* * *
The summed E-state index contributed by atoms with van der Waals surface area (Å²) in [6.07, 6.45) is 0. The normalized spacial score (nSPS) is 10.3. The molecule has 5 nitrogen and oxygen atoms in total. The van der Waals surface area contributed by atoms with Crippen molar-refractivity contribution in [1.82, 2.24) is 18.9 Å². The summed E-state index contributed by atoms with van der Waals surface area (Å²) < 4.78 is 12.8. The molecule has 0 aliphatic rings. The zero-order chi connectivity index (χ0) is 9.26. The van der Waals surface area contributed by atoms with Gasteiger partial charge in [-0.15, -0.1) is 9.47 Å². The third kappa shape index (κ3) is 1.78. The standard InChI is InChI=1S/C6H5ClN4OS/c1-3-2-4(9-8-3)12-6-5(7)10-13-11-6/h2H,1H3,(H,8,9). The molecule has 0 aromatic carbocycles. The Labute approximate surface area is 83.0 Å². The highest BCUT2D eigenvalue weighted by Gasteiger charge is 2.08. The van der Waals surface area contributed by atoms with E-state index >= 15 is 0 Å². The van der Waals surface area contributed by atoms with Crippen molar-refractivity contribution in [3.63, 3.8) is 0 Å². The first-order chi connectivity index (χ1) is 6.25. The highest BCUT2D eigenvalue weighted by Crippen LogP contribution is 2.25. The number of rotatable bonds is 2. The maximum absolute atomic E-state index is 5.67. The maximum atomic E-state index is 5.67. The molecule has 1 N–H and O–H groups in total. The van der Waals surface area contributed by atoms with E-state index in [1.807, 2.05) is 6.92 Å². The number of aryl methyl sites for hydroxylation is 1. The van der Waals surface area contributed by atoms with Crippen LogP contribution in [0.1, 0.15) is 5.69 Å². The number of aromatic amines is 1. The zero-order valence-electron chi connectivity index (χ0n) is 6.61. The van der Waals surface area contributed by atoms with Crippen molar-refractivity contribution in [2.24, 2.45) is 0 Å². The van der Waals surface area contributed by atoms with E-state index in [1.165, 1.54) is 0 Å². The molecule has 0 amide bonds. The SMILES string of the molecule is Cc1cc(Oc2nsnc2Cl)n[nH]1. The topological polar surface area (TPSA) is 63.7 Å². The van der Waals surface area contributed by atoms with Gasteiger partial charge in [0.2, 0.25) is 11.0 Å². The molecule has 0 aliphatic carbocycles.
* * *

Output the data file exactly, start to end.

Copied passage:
The summed E-state index contributed by atoms with van der Waals surface area (Å²) in [6.07, 6.45) is 0. The normalized spacial score (nSPS) is 10.3. The molecule has 5 nitrogen and oxygen atoms in total. The van der Waals surface area contributed by atoms with Crippen molar-refractivity contribution in [1.82, 2.24) is 18.9 Å². The summed E-state index contributed by atoms with van der Waals surface area (Å²) < 4.78 is 12.8. The molecule has 0 aliphatic rings. The zero-order chi connectivity index (χ0) is 9.26. The van der Waals surface area contributed by atoms with Gasteiger partial charge in [-0.15, -0.1) is 9.47 Å². The third kappa shape index (κ3) is 1.78. The standard InChI is InChI=1S/C6H5ClN4OS/c1-3-2-4(9-8-3)12-6-5(7)10-13-11-6/h2H,1H3,(H,8,9). The molecule has 0 aromatic carbocycles. The Labute approximate surface area is 83.0 Å². The highest BCUT2D eigenvalue weighted by Gasteiger charge is 2.08. The van der Waals surface area contributed by atoms with E-state index >= 15 is 0 Å². The van der Waals surface area contributed by atoms with Crippen molar-refractivity contribution in [3.63, 3.8) is 0 Å². The first-order chi connectivity index (χ1) is 6.25. The highest BCUT2D eigenvalue weighted by Crippen LogP contribution is 2.25. The number of rotatable bonds is 2. The maximum absolute atomic E-state index is 5.67. The maximum atomic E-state index is 5.67. The molecule has 1 N–H and O–H groups in total. The van der Waals surface area contributed by atoms with E-state index in [1.807, 2.05) is 6.92 Å². The number of aryl methyl sites for hydroxylation is 1. The van der Waals surface area contributed by atoms with Crippen LogP contribution in [0.1, 0.15) is 5.69 Å². The number of aromatic amines is 1. The zero-order valence-electron chi connectivity index (χ0n) is 6.61. The van der Waals surface area contributed by atoms with Crippen molar-refractivity contribution in [2.24, 2.45) is 0 Å². The van der Waals surface area contributed by atoms with E-state index in [1.165, 1.54) is 0 Å². The molecule has 0 amide bonds. The SMILES string of the molecule is Cc1cc(Oc2nsnc2Cl)n[nH]1. The topological polar surface area (TPSA) is 63.7 Å². The van der Waals surface area contributed by atoms with Gasteiger partial charge in [0.2, 0.25) is 11.0 Å². The molecule has 0 aliphatic carbocycles.